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Movie: Ip Man: The Final Fight (2013)
Genre: ,
Director: Herman Yau
Date of Release: 28 Mar 2013
Duration: 100
IMDB Rating: 6.2/10
Movie review score

About Ip Man: The Final Fight (2013)

Another example is Hong Kong actor Liu Kai Chi gives a cameo as Ip Man’s friend who is suffering from poverty. There’s a scene that ends on a connective moment between two characters and then it cuts to a crane shot backing away presenting a view of the entire rooftop set. There is a self-referential joke where Tsang says being a ‘clan master’ (獎門人) is difficult, a reference to his famous television game show, that was self-serving and unnecessary. He is also patience, compassionate, tolerant, while unflinchingly uncompromising when it comes to matters of fundamental principles. This one feels like a soap opera at times, but the good news is that the hard-hitting fight sequences are really effective and give the performers a chance to shine. And focus in on irrelevant characters that doesn’t even have enough development to even care for. He looks most like the real-life version of Ip Man and actually adopts a Foshan accent. The movie provides a message beyond the standard “righteousness prevails” and is definitely worth the watch. Anthony Wong’s Ip Man has some of those traits as well but he’s also a man who’s gained a lot of wisdom from his experiences. This movie may seem more down to earth and realistic with it’s direction. “Yip Man: Jung gik yat zin” is a Biography – Action movie in which we watch Ip Man being called to prove his skills in what it seemed to be a simple challenge. But it’s not much of a struggle as it turned out, although the narrative steered clear on passing any judgement or ending on the character, except to remind that he was an important source of income to keep things going. All the actors in these Ip Man films have done a decent job as far as what appears on screen is concerned, and let’s leave it at that. I’ve always been a fan of Wong and he doesn’t disappoint here, while the likes of Eric Tsang, Ken Lo, and Sammo’s lad Timmy all impress. Does it want to be a nostalgic piece to serve as a trip down memory lane for older Hong Kong citizens? After the first film, the Ip Man series had problems trying to incorporate action into the plot but there’s a lot less of that here. Don’t worry though, there is plenty of great action scenes in it. While I was there to work as a foreign expert, I had the chance to work for China Films, where they were writing subtitles for Chinese movies which were exported to abroad customers. Wing Chun style is not hard to replicate on screen but difficult to master in reality. With every film, I see a little more of who this man was, what his legacy was and it had me thinking about even what being a good teacher means. I really wish one day, someone will make an Ip Man movie that has action but doesn’t have a villain. It shows the final years of Ip Man’s life and has a more somber tone to it compared to the previous films. The actors have barely skills and that does not include WT in any way. But the movie did not travel on the path as I expected. Secondly, the story. This film shows Ip Man in his older years which was an interesting portrayal. It keeps glossing over by stating what happened instead of letting the audience experience what’s happening in the now. One of the most important technique called ‘chain punch’ is just not available in this movie.

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Not a lot of people remember that Eric Tsang started out as a stuntman; the fight looks very authentic. Set against the big commercial movie cog machine and the Ip Man franchise, the majority of Yau-Wong penchant for grittiness is diluted and only some of it remains in Ip Man: The Final Fight. That finale is but one of four thrilling action setpieces, and easily the most gripping and exhilarating one. The first, THE LEGEND IS BORN: IP MAN, was a prequel to the Donnie Yen trilogy, whereas THE FINAL FIGHT is a natural successor. The camera-work is however good. I don’t have any of that in my background, I simply picked the film up because I’ll take in a kung fu flick, in this case Wing Chun, from time to time just to see what’s current. Two that I would like to mention, however, are mere cameos that have the least screen time: Liu Kai-Chi whom many consider Hong Kong’s best character actor and Law Koon-Lan who is among Hong Kong’s top stage actresses. They play a couple driven by poverty to sell one of their six children. Eric Tsang is a badass. Hong Kong directors, this needs to stop. Where he stayed alone in a rented rooftop house teaching martial arts to the young generation. The concept is telegraphed but never truly explored. While not the standard string of kung-fu bouts, this movie has it’s fist of fury moments where the watcher will be captivated by wing-chun’s lightning speed strikes and close body guards. It doesn’t end with a bang but a whimper. The film could have better explained why he stayed behind in Hong Kong after Madame Ip left, that was a big question mark for me. It seems to fit as the final piece to this whole line of Ip Man films. 6/10. This is another exaggerated movie about Ip Man. Both portrayals are great but you can’t really say one is better because they’re playing different ages at Ip Man’s life. Or even the master showing his skills and crafts. Playing Bruce Lee in a film is by no means an easy feat but the actor they chose was abysmally awful. Actually it won’t tell anything about Bruce Lee-Ip Man’s relationship. The other Ip Man movies released before include that and are far beyond competition with this movie. So I have no fricking idea whether or not the first Ip Man movie is canon with this film. Final remark: this reviewer had the great honour of shaking Grand Master Ip’s hand in one of his birthday banquets in the late 60s. The most interesting aspect between Herman Yau-Anthony Wong collaborations is that their partnership had its roots in Hong Kong Category III horror. It may disappoint some people for its lack of some good actions and some people for not strong enough emotions. As for the movie it has got every element in it from romance to emotion i nearly cried when northern lady fall ill with lung cancer. Instead, with no warning, the director finds his inner SHAW BROTHER and the final fight is paced quickly, with flash cuts, and even a downpour from the heavens to confuse an already confused scene.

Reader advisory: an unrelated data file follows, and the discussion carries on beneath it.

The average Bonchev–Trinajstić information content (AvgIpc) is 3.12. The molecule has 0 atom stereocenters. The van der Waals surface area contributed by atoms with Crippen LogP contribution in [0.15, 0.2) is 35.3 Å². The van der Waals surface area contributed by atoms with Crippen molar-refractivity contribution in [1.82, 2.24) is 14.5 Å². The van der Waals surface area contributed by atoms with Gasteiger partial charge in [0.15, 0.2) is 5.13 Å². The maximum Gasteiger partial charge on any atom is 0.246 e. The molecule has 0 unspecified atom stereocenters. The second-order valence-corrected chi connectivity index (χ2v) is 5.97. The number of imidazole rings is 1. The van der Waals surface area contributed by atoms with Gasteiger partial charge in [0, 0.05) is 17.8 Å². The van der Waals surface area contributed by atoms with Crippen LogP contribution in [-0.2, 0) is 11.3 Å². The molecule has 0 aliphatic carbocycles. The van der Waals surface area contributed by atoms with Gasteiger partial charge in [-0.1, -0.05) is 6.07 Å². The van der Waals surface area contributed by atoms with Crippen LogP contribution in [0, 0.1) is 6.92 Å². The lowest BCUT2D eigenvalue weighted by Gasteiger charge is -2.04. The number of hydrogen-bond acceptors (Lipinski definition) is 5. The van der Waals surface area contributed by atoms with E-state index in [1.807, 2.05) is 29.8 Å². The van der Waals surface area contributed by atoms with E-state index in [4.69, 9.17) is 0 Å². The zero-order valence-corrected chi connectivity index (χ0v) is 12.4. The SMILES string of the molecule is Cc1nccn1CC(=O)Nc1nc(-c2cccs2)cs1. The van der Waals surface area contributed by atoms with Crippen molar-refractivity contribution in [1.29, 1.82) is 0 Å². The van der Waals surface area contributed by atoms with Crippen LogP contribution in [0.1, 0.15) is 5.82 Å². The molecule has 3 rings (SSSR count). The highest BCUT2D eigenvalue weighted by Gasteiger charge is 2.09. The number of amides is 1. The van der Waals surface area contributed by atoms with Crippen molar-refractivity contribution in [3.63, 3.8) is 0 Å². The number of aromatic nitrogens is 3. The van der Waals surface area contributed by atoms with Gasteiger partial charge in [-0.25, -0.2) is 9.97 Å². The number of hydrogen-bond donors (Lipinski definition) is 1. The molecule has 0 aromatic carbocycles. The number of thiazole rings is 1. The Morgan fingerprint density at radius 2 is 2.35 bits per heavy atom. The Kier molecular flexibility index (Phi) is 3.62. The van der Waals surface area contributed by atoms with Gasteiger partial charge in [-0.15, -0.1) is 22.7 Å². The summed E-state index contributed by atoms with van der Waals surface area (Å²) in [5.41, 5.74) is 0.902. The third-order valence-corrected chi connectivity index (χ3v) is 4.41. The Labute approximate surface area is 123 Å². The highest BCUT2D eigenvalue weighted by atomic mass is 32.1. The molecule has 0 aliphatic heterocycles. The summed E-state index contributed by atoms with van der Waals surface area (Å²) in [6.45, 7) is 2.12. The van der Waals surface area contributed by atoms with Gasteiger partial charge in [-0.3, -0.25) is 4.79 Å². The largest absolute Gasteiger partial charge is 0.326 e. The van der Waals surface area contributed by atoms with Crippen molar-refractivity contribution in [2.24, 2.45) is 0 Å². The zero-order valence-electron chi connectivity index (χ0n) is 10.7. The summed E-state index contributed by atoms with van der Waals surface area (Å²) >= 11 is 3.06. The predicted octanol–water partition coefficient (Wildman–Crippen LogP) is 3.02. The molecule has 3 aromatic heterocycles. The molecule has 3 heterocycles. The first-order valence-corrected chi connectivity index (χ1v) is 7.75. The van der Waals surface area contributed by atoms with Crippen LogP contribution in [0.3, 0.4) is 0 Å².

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I kinda expected that and got disappointed. The opening film of this year’s Hong Kong International Film Festival, with that territory comes a certain guarantee that this has to live up to its honor with high production values, which was a plus point as the 50s and 60s Hong Kong got recreated both in terms of external sets and interior art direction and production to transport the audience into an era long gone. This movie had me in tears. And that is the key to this film. While Tony Leung’s was just like any other of his from other Wong Kar Wai collaborations and Donnie Yen’s was probably more stagey than who Ip Man was in real life, Wong’s depiction is – we dare say – the most nuanced that captures both the man’s humble dispositions and his internal struggles. I’m still not completely sure about this movie’s continuity. What’s next? But now when I see Anthony Wong playing the Ip Man’s part, maybe someone like him is a better cast for telling the twilight years of Ip Man’s story. Wong is absolutely brilliant in these intimate moments of Ip Man’s life, and it’s hard to imagine a more befitting actor here to play the role. It’s no masterpiece, but for solid martial arts fun you could do a lot worse. In choosing to illuminate the less ostentatious but more relatable characteristics of Ip Man’s twilight years, Yau’s film truly stands apart from the other four films that have come before it. I still think The Grandmaster is the best Ip Man film. Less concerned about the legend than the Man behind it, ‘Ip Man: The Final Fight’ is the most heartfelt one yet about him, with an assured and sensitive directorial hand from Yau guiding a well-written script and a terrific lead performance by Anthony Wong as well as fine supporting acts from Jordan Chan, Eric Tsang and Chuchu. But this movie is just so darn boring and depressing. The surprise is of course Yau teaming up with his one time iconic collaborator Anthony Wong, who together have made classical Category III films in The Untold Story and Ebola Syndrome. It takes the better part of two hours to get to this point. Ironically, the sole flaw in the film is the final fight scene where a geriatric Ip Man does his “final” battle with a local thug. It tries to hit that peace and heart area, where it shows the turmoil and hardship and the aftermath but it didn’t work. Not a awful movie and it could have been worse. Headlining the disciples were the likes of Gillian Chung chalking up her resume in her recent comeback, but her role was rote at best, with her relatively less well known stars given more screen time instead. Recommended! Ip Man in the previous movies is portrayed as having cool, charismatic, powerful(almost untouchable), and has calmness with flare attributes. Besides some speeding up detected, it doesn’t have over the top style, but kept things as simple as Wing Chun’s philosophy, and that battle between Ip Man and Master Ng (Eric Tsang) remains one of the best in this movie, and dare I mention also ranks as one of the best amongst the rest of the Ip Man films put together. Yau’s films look quite poor when compared to the great Yen trilogy, but on their own merits they’re quite enjoyable. The techniques are not really WT. WT fights are not supposed to take more time as really needed. Good that National Arts Films Production beat Ip Man 3 to the punch on the final chapter of Ip Man’s saga. other than I’ve watched the other three, so maybe it has had a larger effect on me. And it couldn’t get more authentic than this, even with artistic license obviously taken at some points. Expertly weaving several disparate themes, screenwriter Erica Li deftly paints a vivid picture of a colony rocked by tensions between the unions and their companies, infighting between the various martial arts schools, corruption of the local police and most importantly, the struggle of ordinary folk to make ends meet and provide for their family.